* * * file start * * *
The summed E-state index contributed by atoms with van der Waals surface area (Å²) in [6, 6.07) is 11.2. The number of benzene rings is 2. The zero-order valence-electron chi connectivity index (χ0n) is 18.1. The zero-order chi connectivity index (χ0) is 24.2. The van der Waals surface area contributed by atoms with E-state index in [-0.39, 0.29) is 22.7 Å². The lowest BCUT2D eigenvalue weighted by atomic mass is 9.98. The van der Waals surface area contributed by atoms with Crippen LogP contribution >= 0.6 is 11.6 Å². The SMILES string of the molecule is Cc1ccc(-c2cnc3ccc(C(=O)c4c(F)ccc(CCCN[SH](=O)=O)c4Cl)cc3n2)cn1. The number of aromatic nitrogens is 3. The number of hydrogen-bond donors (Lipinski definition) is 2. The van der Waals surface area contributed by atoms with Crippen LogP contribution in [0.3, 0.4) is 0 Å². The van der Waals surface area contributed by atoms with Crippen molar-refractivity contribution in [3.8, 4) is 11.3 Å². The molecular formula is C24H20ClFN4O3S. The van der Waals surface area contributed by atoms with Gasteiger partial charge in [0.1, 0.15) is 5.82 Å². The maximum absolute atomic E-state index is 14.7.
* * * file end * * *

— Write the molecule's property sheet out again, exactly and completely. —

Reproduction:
The summed E-state index contributed by atoms with van der Waals surface area (Å²) in [6, 6.07) is 11.2. The number of benzene rings is 2. The zero-order valence-electron chi connectivity index (χ0n) is 18.1. The zero-order chi connectivity index (χ0) is 24.2. The van der Waals surface area contributed by atoms with E-state index in [-0.39, 0.29) is 22.7 Å². The lowest BCUT2D eigenvalue weighted by atomic mass is 9.98. The van der Waals surface area contributed by atoms with Crippen LogP contribution >= 0.6 is 11.6 Å². The SMILES string of the molecule is Cc1ccc(-c2cnc3ccc(C(=O)c4c(F)ccc(CCCN[SH](=O)=O)c4Cl)cc3n2)cn1. The number of aromatic nitrogens is 3. The number of hydrogen-bond donors (Lipinski definition) is 2. The van der Waals surface area contributed by atoms with Crippen LogP contribution in [0.3, 0.4) is 0 Å². The van der Waals surface area contributed by atoms with Crippen molar-refractivity contribution in [3.8, 4) is 11.3 Å². The molecular formula is C24H20ClFN4O3S. The van der Waals surface area contributed by atoms with Gasteiger partial charge in [0.1, 0.15) is 5.82 Å². The maximum absolute atomic E-state index is 14.7.